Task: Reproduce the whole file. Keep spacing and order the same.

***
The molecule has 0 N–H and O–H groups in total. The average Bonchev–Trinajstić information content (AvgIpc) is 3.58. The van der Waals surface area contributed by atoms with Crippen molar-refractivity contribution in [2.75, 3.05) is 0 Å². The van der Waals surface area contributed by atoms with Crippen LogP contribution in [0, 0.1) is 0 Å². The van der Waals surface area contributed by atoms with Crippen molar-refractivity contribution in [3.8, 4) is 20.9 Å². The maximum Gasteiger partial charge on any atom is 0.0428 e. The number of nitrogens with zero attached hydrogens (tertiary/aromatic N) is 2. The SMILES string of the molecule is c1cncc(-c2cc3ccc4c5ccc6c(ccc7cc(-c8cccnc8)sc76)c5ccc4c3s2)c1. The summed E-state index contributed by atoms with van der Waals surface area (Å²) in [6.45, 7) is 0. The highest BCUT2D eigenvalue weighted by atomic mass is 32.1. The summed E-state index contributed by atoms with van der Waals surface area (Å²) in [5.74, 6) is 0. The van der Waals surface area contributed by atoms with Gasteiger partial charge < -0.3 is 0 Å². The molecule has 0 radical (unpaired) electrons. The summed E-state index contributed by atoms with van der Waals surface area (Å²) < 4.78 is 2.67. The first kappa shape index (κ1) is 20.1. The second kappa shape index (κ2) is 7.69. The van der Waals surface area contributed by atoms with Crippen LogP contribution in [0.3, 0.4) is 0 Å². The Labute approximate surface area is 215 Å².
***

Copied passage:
The molecule has 0 N–H and O–H groups in total. The average Bonchev–Trinajstić information content (AvgIpc) is 3.58. The van der Waals surface area contributed by atoms with Crippen molar-refractivity contribution in [2.75, 3.05) is 0 Å². The van der Waals surface area contributed by atoms with Crippen LogP contribution in [0, 0.1) is 0 Å². The van der Waals surface area contributed by atoms with Crippen molar-refractivity contribution in [3.8, 4) is 20.9 Å². The maximum Gasteiger partial charge on any atom is 0.0428 e. The number of nitrogens with zero attached hydrogens (tertiary/aromatic N) is 2. The SMILES string of the molecule is c1cncc(-c2cc3ccc4c5ccc6c(ccc7cc(-c8cccnc8)sc76)c5ccc4c3s2)c1. The summed E-state index contributed by atoms with van der Waals surface area (Å²) in [6.45, 7) is 0. The highest BCUT2D eigenvalue weighted by atomic mass is 32.1. The summed E-state index contributed by atoms with van der Waals surface area (Å²) in [5.74, 6) is 0. The van der Waals surface area contributed by atoms with Gasteiger partial charge < -0.3 is 0 Å². The molecule has 0 radical (unpaired) electrons. The summed E-state index contributed by atoms with van der Waals surface area (Å²) < 4.78 is 2.67. The first kappa shape index (κ1) is 20.1. The second kappa shape index (κ2) is 7.69. The van der Waals surface area contributed by atoms with Crippen LogP contribution in [0.3, 0.4) is 0 Å². The Labute approximate surface area is 215 Å².